The Biden administration is racing against variants of COVID-19 that could make the existing vaccines less effective. Beyond simply getting the vaccines made and put into vials, they also have to get doses into arms, which is a massive undertaking involving everything from standing up mass vaccination clinics to recruiting retired medical professionals to administer shots. Soon the emphasis will turn from scarcity to persuasion as the administration and public health officials work to reach people who may be reluctant to get the vaccine.

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STEVE INSKEEP, HOST:

News in the last day seems to bring the possible waning of the pandemic in the United States a little bit nearer. President Biden says that by the end of May, vaccines should be available for every American adult who wants one. That is sooner than expected. Not that everybody will be vaccinated, but supplies should be on hand at least. So what changed? Let's begin our coverage with NPR White House correspondent Tamara Keith. Good morning.

TAMARA KEITH, BYLINE: Good morning.

INSKEEP: How did the date move up from July to May?

KEITH: Last night, I spoke with two senior officials who were deeply involved in the negotiations that are making this happen. First thing they did was renegotiate the contracts for the two vaccines that were already approved when they came into office. That's the Moderna and Pfizer vaccines. So they increased the number of doses and moved up the timeline for when they would be delivered. One of the officials told me that these were the hardest talks he's ever been involved in and that none of it was simple.

And then there were more tough talks with Johnson & Johnson. They had - they got emergency use authorization from the FDA over the weekend for their vaccine. But J&J has been running behind schedule and wasn't going to meet its contractual obligations. So the White House stepped in with significant interventions to speed up production.

INSKEEP: Well, let's talk about what that intervention was. The White House says, Johnson & Johnson, you're going to bring in Merck, your rival, to help produce your vaccine. How'd that come about?

KEITH: It wasn't exactly dictated quite like that, but this is a really unusual partnership. There had been preliminary talks between the two companies that broke down before Biden came into office. Merck had been trying to develop its own vaccine but gave up on that on January 25.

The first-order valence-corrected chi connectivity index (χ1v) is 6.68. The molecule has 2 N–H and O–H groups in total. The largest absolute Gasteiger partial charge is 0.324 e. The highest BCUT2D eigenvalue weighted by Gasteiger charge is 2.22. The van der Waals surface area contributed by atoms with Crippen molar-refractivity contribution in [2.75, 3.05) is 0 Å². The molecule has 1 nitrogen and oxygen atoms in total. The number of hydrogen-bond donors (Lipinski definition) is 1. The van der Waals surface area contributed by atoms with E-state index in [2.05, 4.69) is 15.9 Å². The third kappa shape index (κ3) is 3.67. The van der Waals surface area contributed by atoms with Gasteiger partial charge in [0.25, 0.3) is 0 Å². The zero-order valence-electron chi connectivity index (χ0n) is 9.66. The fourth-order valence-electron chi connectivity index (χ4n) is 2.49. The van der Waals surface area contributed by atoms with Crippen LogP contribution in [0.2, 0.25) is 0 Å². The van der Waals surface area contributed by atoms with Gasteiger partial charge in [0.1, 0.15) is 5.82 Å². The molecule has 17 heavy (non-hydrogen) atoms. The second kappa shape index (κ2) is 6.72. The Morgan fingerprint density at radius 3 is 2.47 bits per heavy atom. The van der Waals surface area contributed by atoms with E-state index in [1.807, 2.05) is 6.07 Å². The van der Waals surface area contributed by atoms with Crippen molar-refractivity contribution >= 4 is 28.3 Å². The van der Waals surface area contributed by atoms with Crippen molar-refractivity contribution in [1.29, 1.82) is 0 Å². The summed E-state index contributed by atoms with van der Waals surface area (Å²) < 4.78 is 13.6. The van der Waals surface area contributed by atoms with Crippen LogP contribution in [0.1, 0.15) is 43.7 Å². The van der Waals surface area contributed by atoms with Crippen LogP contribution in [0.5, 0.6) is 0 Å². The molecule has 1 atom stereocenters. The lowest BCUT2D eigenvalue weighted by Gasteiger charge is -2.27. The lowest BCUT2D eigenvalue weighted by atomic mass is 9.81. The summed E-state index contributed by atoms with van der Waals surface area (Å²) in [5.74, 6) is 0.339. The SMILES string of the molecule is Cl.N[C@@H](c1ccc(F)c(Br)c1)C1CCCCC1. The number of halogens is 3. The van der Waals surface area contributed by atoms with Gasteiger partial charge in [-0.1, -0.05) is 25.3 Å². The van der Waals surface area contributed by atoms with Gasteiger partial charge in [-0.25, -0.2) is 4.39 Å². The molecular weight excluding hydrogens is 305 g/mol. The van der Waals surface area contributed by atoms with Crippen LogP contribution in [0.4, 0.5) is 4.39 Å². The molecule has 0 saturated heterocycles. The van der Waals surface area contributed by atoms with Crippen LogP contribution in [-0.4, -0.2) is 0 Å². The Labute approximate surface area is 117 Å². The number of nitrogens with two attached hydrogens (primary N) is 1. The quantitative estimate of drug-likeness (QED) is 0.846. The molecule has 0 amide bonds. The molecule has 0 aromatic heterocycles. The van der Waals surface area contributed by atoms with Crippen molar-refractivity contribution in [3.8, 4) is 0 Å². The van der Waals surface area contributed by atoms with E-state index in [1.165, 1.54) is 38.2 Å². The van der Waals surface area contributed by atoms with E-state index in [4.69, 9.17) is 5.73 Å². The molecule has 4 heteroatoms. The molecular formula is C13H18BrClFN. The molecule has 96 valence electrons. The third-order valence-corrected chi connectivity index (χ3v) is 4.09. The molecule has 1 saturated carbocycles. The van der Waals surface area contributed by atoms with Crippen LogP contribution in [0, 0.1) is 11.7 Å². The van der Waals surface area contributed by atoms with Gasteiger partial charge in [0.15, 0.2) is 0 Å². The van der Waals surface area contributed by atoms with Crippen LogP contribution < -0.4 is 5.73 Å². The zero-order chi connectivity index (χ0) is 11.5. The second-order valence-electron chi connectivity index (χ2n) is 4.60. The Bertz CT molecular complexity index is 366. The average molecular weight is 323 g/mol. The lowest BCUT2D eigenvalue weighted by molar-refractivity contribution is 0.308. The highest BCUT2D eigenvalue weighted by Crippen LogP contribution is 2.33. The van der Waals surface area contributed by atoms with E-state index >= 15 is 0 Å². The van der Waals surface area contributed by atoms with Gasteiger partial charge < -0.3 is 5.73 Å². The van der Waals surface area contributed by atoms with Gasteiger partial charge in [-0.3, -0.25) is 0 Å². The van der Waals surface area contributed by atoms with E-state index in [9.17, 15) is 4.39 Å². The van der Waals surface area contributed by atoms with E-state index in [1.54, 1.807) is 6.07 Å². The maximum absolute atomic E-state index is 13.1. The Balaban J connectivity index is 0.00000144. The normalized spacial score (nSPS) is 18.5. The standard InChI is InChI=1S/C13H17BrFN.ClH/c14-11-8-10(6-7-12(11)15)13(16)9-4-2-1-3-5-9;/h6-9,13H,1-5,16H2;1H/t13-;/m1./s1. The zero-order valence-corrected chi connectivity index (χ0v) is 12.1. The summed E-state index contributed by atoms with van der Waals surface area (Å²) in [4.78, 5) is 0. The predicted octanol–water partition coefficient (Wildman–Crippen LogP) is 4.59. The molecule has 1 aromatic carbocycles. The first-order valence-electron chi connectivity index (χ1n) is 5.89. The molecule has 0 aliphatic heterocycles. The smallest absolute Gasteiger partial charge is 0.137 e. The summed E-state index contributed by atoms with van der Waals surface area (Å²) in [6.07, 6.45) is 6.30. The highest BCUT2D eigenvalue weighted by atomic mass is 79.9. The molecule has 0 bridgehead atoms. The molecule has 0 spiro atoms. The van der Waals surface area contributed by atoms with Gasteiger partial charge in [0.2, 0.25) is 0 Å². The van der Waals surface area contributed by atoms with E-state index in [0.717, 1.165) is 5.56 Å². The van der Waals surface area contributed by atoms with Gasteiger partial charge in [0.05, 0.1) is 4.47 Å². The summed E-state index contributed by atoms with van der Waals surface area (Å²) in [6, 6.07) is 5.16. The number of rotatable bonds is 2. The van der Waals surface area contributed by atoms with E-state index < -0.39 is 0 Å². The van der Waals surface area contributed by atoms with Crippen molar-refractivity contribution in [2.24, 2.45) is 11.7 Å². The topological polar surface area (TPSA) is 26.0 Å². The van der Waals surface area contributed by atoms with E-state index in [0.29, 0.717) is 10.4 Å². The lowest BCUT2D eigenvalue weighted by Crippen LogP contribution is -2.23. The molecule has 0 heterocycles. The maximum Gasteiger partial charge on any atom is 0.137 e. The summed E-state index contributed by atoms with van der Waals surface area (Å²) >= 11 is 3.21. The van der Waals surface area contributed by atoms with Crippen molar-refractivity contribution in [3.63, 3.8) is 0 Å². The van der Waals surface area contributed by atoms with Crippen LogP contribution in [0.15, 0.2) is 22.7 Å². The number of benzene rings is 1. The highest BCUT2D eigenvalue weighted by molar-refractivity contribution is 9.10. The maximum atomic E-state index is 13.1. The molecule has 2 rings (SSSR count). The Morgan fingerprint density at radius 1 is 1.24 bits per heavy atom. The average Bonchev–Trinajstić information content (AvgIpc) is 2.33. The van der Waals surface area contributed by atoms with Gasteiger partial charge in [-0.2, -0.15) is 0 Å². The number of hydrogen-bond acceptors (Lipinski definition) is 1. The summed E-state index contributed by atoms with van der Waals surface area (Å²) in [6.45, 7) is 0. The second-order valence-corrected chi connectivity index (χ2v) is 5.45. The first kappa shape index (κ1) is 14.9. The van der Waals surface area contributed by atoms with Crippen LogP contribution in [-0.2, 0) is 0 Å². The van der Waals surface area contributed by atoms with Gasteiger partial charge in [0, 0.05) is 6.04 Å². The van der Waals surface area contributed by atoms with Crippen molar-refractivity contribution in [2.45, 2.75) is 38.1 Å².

And a little backstory - the administration officials knew the CEOs of both companies, and there were a lot of phone calls and check-ins and constant urging to go bigger. But they credit this call on a Sunday in February as a turning point. It was between administration officials and Johnson & Johnson. It was only supposed to last 15 minutes, but it went more than an hour. And the officials said that in the end, J&J knew that this was their time, their legacy. They had to think bigger, be bolder.

Here's how President Biden put it yesterday.

(SOUNDBITE OF ARCHIVED RECORDING)

PRESIDENT JOE BIDEN: As I've always said, this is a wartime effort. And every action has been on the table, including putting together breakthrough approaches.

KEITH: There was a bit of help from the Defense Production Act to accelerate the contract. And the federal government is giving Merck up to $269 million to work with J&J on getting its vaccines out. But this is all more medium term. The immediate stuff is the renegotiation of those contracts to speed up deliveries.

INSKEEP: OK, so this all sounds very good, but we've got to be very clear - this is prospective. It's in the future. It's officials saying what they think will happen. What could go wrong?

KEITH: There could certainly be production problems. And as you mentioned before, there's going to need to be a massive ramp-up to get these shots into people's arms. Still, this is really good news, and it's something to be a bit hopeful about a year into this really terrible pandemic.

INSKEEP: Tam, thanks so much.

KEITH: You're welcome.

INSKEEP: NPR White House correspondent Tamara Keith. Transcript provided by NPR, Copyright NPR.